Joshua M. Bernstein has never held a full-time job. He has instead carved out a career by drinking beer and writing about it. 

Bernstein, 33, of Brooklyn, N.Y., has written for many New York publications and websites, as well as a few national ones. “Brewed Awakening: Behind the Beers and Brewers Leading the World’s Craft Brewing Revolution” (Sterling Epicure, 292 pages, $24.95) is his first book.

Maine and Maine beers play a large part in the book, because Bernstein spent part of five years in this state living, as he puts it, “on Grant Street, just a couple of blocks from Bubba’s Sulky Lounge” in Portland and making it regularly to such spots as Novare Res, the Great Lost Bear and Ebenezer’s Pub in Lovell.

The book is divided into chapters on ingredients, extreme beers, old-style beers, organic beers, seasonal beers, brewers, packaging and home brewing. But the most interesting aspect is all the great beers Bernstein has tried. And if you are lucky enough to find them, you can try them yourself.

Q: You obviously, from all the local references, have spent a lot of time in Maine. 

A: About five summers ago, I started coming up there every year for two or three weeks. And then I rented a house on Grant Street, just a couple of blocks from Bubba’s Sulky Lounge, and that gave me a fantastic education on all the great beers. Beyond that, my wife’s family is from Rochester, N.H., which is just across the border.

And then in August, we got married on Munjoy Hill overlooking the water in the park there. After that, we had the party at Bubba’s Sulky Lounge, and we had Po’ Boys and Pickles cater the weekend, and we brought in some great beers — Baxter’s Stowaway IPA, Allagash and some other ones. 

Q: Did you visit all of the other regions you discussed, or did you just find the beers in New York or where you happened to be?

A: I’ve always loved to travel, going down to Asheville, N.C, to see what is going on there, down to Austin (Texas) or Seattle, doing most of my traveling by myself. I obviously can’t go everywhere, but I have been on the beer beat for seven or eight years now, and I like to go out there and see what is developing.

Q: Do you have one favorite brewer? One favorite beer?

A: I think it depends. I’m here in Philadelphia on the book tour, and Nodding Head is really good. 

For the beers, it depends on the seasons. In the summer, I like a good crisp Pilsner or witbier, and in the winter, I like barleywine. And IPA is one of my favorites. But I like to drink seasonally.

I really like what Cigar City Brewery had down down in Tampa. The entire Southeast has been a beer desert, and they have opened it up with some really excellent beers. The Jai Alai IPA is excellent.

Q: I saw you on TV locally, and you said that the craft beer movement is better now in its second bloom period because in the early years of the 1980s and ’90s, a lot of the craft beer was not that good. So, the good ones survived?

A: Back in the ’80s and ’90s when a lot of people opened up brew pubs, there was not a lot of brewing knowledge. The people were home brewers, but there is a big jump from brewing five gallons at a time to opening a commercial brewery.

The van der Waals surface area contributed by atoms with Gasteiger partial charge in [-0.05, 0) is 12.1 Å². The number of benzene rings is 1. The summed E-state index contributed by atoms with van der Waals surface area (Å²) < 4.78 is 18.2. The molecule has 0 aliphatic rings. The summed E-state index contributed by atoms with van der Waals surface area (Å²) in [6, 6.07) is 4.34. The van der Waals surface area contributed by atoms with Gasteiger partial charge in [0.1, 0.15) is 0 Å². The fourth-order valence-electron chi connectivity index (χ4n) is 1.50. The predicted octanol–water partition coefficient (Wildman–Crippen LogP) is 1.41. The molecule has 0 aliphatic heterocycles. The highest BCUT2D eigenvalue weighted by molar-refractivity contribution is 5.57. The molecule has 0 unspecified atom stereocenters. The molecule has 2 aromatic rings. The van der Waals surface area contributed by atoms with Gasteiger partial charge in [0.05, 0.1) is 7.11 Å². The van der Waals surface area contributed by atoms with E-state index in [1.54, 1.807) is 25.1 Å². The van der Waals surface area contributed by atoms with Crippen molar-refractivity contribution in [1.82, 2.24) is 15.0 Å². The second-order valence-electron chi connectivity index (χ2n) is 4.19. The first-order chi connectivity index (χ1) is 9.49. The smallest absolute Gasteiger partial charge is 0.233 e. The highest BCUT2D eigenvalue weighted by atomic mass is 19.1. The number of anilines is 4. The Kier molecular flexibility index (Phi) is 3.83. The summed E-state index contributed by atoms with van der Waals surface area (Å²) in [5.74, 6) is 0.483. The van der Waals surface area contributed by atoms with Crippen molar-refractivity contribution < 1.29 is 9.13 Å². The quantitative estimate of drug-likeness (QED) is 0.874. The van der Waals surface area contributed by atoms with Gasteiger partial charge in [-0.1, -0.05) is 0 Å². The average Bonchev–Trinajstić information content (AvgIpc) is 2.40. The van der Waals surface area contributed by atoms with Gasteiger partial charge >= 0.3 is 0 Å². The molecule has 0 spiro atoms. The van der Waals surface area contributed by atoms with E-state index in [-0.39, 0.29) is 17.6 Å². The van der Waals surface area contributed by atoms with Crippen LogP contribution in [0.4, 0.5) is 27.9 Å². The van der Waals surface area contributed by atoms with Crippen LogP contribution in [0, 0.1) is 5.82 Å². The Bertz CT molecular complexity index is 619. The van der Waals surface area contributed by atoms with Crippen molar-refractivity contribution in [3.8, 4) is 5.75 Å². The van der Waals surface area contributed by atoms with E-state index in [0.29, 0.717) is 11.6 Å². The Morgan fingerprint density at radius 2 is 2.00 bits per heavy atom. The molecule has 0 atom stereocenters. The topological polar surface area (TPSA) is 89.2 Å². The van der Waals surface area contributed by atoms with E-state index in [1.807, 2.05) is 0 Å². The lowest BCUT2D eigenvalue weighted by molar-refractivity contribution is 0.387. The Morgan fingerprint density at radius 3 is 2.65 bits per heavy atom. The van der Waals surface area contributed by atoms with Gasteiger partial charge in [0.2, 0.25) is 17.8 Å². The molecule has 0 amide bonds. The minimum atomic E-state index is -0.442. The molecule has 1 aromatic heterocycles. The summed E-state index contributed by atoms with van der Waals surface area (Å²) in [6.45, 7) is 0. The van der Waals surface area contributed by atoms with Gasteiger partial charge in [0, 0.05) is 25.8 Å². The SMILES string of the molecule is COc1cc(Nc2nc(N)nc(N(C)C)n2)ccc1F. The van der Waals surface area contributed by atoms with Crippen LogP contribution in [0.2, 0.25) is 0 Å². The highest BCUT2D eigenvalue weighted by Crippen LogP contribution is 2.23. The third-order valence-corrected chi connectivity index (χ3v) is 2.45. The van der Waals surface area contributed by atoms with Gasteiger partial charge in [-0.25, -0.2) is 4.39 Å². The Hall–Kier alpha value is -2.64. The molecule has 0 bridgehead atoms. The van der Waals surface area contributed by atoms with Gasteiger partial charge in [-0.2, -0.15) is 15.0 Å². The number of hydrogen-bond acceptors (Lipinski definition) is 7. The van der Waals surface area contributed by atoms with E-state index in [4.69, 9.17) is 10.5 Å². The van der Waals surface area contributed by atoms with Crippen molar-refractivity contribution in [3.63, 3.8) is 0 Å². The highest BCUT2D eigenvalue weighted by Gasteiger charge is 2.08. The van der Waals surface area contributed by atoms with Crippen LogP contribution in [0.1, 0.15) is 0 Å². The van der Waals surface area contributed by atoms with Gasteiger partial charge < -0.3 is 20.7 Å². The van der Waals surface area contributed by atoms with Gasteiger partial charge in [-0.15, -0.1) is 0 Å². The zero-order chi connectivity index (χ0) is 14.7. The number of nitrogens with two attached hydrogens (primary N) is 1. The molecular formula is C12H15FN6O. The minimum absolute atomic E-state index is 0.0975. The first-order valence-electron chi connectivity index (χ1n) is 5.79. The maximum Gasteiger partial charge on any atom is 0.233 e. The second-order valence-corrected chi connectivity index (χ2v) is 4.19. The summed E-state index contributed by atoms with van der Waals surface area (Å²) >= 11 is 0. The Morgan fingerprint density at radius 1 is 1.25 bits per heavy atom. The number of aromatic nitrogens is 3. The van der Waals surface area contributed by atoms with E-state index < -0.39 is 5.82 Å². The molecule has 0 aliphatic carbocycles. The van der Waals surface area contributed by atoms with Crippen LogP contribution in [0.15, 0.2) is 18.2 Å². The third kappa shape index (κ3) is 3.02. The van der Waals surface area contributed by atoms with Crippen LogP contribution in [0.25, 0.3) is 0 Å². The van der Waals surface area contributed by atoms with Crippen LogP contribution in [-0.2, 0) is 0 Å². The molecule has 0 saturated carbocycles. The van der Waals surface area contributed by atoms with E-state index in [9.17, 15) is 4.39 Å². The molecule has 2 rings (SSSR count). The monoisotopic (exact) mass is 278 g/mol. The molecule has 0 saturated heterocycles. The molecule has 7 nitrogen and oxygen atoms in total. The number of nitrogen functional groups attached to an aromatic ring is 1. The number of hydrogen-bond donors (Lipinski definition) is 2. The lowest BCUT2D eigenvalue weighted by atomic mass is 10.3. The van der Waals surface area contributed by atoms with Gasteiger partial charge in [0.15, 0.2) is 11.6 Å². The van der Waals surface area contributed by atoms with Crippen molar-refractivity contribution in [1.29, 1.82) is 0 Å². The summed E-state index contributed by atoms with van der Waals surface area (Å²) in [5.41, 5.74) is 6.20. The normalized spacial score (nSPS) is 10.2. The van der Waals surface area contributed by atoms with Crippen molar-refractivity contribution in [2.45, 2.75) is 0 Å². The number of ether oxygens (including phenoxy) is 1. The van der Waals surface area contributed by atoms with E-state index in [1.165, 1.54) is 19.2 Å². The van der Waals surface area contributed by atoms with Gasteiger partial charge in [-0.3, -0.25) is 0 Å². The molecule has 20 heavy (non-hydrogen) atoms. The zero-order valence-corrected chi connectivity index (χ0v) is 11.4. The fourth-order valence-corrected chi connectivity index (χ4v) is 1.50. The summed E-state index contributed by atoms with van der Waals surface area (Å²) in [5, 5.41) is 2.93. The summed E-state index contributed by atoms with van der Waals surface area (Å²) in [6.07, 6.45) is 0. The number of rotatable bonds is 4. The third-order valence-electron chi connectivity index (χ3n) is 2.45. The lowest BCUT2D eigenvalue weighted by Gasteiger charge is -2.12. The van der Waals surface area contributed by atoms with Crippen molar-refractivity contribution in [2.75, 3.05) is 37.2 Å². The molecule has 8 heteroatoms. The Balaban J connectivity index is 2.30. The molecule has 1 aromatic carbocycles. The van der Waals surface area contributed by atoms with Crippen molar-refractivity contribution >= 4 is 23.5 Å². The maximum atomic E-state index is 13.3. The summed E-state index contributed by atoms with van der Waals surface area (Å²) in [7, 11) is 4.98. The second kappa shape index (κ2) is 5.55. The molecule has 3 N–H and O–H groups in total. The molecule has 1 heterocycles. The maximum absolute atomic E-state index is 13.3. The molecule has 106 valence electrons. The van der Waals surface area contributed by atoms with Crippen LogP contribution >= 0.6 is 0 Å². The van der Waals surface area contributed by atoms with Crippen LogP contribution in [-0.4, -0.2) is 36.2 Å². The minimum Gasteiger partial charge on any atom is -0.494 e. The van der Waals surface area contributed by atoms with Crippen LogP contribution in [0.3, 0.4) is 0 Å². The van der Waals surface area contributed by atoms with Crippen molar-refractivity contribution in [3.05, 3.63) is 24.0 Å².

Q: Have you ever considered going into brewing yourself? Or opening a beer bar?

A: Opening a beer bar would bring a whole new set of headaches. I do like brewing and help friends with brewing, but I like writing and doing what I have done with writing and the beer tours that I do.

Every five to six weeks, I conduct a home-brew tour of New York, sort of like a roving house party. The City is a tough place to break down the walls and meet people, and I find this is a great way to break down the walls and meet people who share a common interest.

Q: “Brewed Awakening” to me is a snapshot of the beer world in 2011. Is this something you plan on updating every two or three years? The part on ingredients might not change much but the new beers and styles would.

A: I eventually would like to update this, because I actually started on it in February 2010, and now it is November 2011, and there are a lot of things that have come out since then.

But now I have a new project to complete.

There is a Windows to Wine Complete Wine Course that tells all about the world of wine, more nuanced than most wine books. I want to do that, only for the craft beer world. Only about 7 percent of the population is drinking craft beer, and there are not a lot of books about the subject.

It is planned for completion in 2013, and I haven’t written a single word yet. There has just been so much work with getting this book out. I left on this trip with 100 pounds of books, and I sold some in Washington and now I hope to lose some more here in Philadelphia. There is just a lot more to this touring than I knew.

Q: Is there anything we should talk about that we haven’t covered already?

A: Just that I have been fortunate as a freelance writer. I’ve never had a full-time job, just doing temp work filing papers while I began writing, and now this book has come out.

And also I would like to say how exciting the Portland beer scene is. Oxbow has just started, making some great farmhouse ales. Rising Tide is a great beer. Nathan Sanborn (Rising Tide owner and brewer) called me when he saw me on “207” with a Rising Tide in front of me.

Urban Farm Fermentory is doing some very interesting stuff, and Sebago is always good. I really like Maine Beer’s Peeper Ale. It is just a great place for beer.

Tom Atwell is a freelance writer in Cape Elizabeth whose weekly beer column, “What Ales You,” appears Thursdays. He can be contacted at 791-6362 or at: [email protected]